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2 Easy High School Fundraising Ideas that Boost Sales

2 quick tips that can increase your high school group’s profits

School district budgets were shrinking even before the coronavirus pandemic. Many now predict that money for schools will grow even more scarce. What if you want to fund extraneous things like new equipment, field trips, or a new marquee?

Most will agree that tax dollars are barely paying for essentials. Should parents now have to raise even more money, and are we using students as pawns exchange for prizes?
This concerns many, for sure. But we don’t have much of a choice. If we want what our tax dollars can’t provide, the money has to come from somewhere. So how do we find a compromise?

One answer is to incorporate more effective high school fundraising ideas. This way we can do fewer sales but raise more money. No one wants to spend more time than they have to on endless campaigns.

Of course, everyone would love to have fewer sales projects. But for some reason the opposite is happening. It’s because high school groups aren't taking the necessary steps. Many are doing little more than handing out sales information and asking students to help. Will the items sell themselves and the money just roll in? High school fundraisers are in zombie mode. There’s little to no passion or energy. Some students are only selling because their sponsors are asking them to. They don’t understand why.

It turns out there are many tools sponsors can use that will help bring in more money. Why? People don’t have the time. It’s a matter of priority. We understand. Raising money doesn’t usually make the priority list. Yet we always reaps what we sow. What happens next is pretty predictable. The first sale doesn’t go well so sponsors end up planning another one, and so on.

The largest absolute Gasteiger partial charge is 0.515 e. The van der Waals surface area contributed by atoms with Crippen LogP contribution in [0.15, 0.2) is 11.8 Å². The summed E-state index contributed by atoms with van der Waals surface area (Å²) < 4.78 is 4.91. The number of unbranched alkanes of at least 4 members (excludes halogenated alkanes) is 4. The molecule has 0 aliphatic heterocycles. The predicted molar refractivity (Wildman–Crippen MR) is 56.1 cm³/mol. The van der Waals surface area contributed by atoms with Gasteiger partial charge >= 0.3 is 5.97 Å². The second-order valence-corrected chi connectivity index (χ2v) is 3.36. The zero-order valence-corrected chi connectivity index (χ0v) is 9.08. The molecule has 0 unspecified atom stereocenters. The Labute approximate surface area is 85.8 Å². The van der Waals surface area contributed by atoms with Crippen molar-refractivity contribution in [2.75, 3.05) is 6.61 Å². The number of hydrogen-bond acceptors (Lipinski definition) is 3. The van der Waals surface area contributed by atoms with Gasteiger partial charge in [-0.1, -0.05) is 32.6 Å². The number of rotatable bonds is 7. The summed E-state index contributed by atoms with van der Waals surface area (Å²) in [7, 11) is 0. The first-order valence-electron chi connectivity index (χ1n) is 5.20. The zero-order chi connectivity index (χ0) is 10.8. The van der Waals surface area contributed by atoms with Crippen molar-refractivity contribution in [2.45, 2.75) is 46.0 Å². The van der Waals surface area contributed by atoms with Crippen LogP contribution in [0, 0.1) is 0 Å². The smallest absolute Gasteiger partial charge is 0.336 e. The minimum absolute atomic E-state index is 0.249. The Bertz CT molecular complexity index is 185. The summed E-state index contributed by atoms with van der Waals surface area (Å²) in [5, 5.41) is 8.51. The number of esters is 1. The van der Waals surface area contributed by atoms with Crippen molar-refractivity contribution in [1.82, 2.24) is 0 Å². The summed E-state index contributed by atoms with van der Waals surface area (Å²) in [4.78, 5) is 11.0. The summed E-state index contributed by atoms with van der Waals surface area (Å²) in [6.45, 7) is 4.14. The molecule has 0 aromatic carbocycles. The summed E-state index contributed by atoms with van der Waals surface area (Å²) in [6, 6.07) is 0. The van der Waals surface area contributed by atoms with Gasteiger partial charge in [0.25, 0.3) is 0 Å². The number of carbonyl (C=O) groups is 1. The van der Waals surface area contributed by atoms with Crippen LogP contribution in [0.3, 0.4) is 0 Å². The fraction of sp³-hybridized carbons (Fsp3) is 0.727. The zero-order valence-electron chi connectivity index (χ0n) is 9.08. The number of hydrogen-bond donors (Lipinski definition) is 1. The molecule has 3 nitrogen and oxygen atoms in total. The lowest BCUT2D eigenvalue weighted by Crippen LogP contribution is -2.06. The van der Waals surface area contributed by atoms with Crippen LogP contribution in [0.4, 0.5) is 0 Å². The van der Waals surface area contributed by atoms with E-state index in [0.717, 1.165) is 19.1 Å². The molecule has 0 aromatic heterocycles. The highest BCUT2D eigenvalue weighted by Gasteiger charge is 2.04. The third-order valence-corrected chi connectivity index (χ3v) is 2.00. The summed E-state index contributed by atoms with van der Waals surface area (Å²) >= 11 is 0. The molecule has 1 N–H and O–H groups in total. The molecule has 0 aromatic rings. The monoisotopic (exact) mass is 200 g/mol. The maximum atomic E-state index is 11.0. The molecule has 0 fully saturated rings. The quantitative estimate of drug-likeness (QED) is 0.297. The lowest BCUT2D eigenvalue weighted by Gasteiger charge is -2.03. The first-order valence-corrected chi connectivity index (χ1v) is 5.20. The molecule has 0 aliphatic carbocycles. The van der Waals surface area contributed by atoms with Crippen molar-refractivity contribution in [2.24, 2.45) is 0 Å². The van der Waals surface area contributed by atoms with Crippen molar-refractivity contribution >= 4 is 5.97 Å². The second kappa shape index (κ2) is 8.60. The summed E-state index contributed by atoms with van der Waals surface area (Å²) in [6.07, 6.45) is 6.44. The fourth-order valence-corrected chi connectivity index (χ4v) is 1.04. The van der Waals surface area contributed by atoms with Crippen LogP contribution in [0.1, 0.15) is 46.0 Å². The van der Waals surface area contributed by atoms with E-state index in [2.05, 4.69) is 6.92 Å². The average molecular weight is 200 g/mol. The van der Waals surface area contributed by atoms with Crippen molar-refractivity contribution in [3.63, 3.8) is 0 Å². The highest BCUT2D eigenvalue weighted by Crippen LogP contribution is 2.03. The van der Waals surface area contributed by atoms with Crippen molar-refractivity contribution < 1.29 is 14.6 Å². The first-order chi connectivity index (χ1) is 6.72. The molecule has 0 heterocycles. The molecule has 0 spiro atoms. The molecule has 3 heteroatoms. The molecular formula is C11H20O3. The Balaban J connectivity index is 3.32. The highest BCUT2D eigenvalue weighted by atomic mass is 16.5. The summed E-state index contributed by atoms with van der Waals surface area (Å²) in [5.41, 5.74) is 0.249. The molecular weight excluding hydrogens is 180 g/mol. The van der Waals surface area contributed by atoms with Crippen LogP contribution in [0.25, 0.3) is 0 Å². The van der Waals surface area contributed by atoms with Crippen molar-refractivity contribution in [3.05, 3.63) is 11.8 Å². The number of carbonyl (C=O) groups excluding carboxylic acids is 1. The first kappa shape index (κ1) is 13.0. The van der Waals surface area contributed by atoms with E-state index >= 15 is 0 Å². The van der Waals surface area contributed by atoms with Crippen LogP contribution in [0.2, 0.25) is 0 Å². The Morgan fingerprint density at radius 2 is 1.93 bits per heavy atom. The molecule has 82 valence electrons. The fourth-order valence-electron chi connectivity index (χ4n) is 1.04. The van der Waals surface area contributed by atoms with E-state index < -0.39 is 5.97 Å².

Two goals are at the top of every high school sponsor’s wish list when it comes to planning a sales campaign.
  1. Achieve their financial objective.
  2. Make everything simple and easy.
This is what everyone strives for. but effort and planning are still necessary before the sale. It would be nice to simply roll out the ball and have the sales come in. Unfortunately, that's not reality. Execution of the following 2 fundraising ideas will improve your high school sale. And what's the long-term benefit? You won’t have to work as hard because you’ll accomplish your financial goals with fewer campaigns. 

1. Schedule a Formal Kickoff Meeting


The most important step in the fundraising process is your kickoff meeting. It's an essential building block that provides the foundation for your success. Your students should have a clear understanding of your expectations and the process.

Don't fool yourself. High school students won't automatically respond just because you're offering them incentives. Explaining how the prize program works is only one part of your presentation. They're more apt to sell once you've provided them a clear path to success.

Don't assume. It's always best if you leave no stone unturned. In other words, think about what questions could come up and cover them in your meeting. Be detailed and give examples. When showing the brochure, ask them to think of people that might want the strawberry candle.